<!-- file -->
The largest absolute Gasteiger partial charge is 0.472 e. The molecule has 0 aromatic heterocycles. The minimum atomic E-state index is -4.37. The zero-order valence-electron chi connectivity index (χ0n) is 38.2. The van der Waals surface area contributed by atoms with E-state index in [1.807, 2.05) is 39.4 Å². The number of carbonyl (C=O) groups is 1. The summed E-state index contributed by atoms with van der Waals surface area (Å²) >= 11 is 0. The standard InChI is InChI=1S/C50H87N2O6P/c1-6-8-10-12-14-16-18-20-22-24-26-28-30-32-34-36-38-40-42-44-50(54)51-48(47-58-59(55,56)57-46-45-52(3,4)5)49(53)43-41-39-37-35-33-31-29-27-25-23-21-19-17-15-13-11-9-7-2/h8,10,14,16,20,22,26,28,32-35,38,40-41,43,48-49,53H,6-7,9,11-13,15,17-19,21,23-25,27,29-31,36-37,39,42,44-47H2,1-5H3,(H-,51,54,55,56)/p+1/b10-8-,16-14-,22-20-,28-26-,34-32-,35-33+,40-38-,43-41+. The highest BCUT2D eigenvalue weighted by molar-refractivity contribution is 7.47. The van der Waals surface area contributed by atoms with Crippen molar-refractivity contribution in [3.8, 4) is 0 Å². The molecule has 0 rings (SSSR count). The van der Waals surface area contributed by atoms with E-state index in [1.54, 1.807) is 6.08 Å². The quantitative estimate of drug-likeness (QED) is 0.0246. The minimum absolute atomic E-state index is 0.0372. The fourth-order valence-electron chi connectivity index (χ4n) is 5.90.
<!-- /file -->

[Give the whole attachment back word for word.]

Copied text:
The largest absolute Gasteiger partial charge is 0.472 e. The molecule has 0 aromatic heterocycles. The minimum atomic E-state index is -4.37. The zero-order valence-electron chi connectivity index (χ0n) is 38.2. The van der Waals surface area contributed by atoms with E-state index in [1.807, 2.05) is 39.4 Å². The number of carbonyl (C=O) groups is 1. The summed E-state index contributed by atoms with van der Waals surface area (Å²) >= 11 is 0. The standard InChI is InChI=1S/C50H87N2O6P/c1-6-8-10-12-14-16-18-20-22-24-26-28-30-32-34-36-38-40-42-44-50(54)51-48(47-58-59(55,56)57-46-45-52(3,4)5)49(53)43-41-39-37-35-33-31-29-27-25-23-21-19-17-15-13-11-9-7-2/h8,10,14,16,20,22,26,28,32-35,38,40-41,43,48-49,53H,6-7,9,11-13,15,17-19,21,23-25,27,29-31,36-37,39,42,44-47H2,1-5H3,(H-,51,54,55,56)/p+1/b10-8-,16-14-,22-20-,28-26-,34-32-,35-33+,40-38-,43-41+. The highest BCUT2D eigenvalue weighted by molar-refractivity contribution is 7.47. The van der Waals surface area contributed by atoms with Crippen molar-refractivity contribution in [3.8, 4) is 0 Å². The molecule has 0 rings (SSSR count). The van der Waals surface area contributed by atoms with E-state index in [1.54, 1.807) is 6.08 Å². The quantitative estimate of drug-likeness (QED) is 0.0246. The minimum absolute atomic E-state index is 0.0372. The fourth-order valence-electron chi connectivity index (χ4n) is 5.90.